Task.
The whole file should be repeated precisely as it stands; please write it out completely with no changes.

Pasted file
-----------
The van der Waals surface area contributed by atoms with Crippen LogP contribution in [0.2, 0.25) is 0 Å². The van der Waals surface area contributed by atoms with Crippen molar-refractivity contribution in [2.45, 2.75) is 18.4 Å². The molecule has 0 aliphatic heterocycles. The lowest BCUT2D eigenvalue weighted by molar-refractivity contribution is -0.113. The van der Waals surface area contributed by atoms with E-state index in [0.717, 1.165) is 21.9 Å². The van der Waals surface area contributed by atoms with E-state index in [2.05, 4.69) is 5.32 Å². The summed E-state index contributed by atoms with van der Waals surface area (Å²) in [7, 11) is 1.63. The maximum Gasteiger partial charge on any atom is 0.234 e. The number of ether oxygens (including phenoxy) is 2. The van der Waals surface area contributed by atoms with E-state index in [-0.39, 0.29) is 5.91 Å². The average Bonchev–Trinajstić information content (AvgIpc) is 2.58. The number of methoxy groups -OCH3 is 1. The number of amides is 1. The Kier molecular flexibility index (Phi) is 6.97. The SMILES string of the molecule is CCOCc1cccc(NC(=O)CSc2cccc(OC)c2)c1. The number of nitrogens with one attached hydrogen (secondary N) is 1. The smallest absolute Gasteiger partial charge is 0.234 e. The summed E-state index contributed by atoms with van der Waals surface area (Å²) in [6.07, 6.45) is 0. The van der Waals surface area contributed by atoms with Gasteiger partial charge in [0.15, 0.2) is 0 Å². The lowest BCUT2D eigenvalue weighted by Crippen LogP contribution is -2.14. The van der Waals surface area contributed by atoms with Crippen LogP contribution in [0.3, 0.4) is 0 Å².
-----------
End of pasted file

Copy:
The van der Waals surface area contributed by atoms with Crippen LogP contribution in [0.2, 0.25) is 0 Å². The van der Waals surface area contributed by atoms with Crippen molar-refractivity contribution in [2.45, 2.75) is 18.4 Å². The molecule has 0 aliphatic heterocycles. The lowest BCUT2D eigenvalue weighted by molar-refractivity contribution is -0.113. The van der Waals surface area contributed by atoms with E-state index in [0.717, 1.165) is 21.9 Å². The van der Waals surface area contributed by atoms with E-state index in [2.05, 4.69) is 5.32 Å². The summed E-state index contributed by atoms with van der Waals surface area (Å²) in [7, 11) is 1.63. The maximum Gasteiger partial charge on any atom is 0.234 e. The number of ether oxygens (including phenoxy) is 2. The van der Waals surface area contributed by atoms with E-state index in [-0.39, 0.29) is 5.91 Å². The average Bonchev–Trinajstić information content (AvgIpc) is 2.58. The number of methoxy groups -OCH3 is 1. The number of amides is 1. The Kier molecular flexibility index (Phi) is 6.97. The SMILES string of the molecule is CCOCc1cccc(NC(=O)CSc2cccc(OC)c2)c1. The number of nitrogens with one attached hydrogen (secondary N) is 1. The smallest absolute Gasteiger partial charge is 0.234 e. The summed E-state index contributed by atoms with van der Waals surface area (Å²) in [6.07, 6.45) is 0. The van der Waals surface area contributed by atoms with Gasteiger partial charge in [0.15, 0.2) is 0 Å². The lowest BCUT2D eigenvalue weighted by Crippen LogP contribution is -2.14. The van der Waals surface area contributed by atoms with Crippen LogP contribution in [0.3, 0.4) is 0 Å².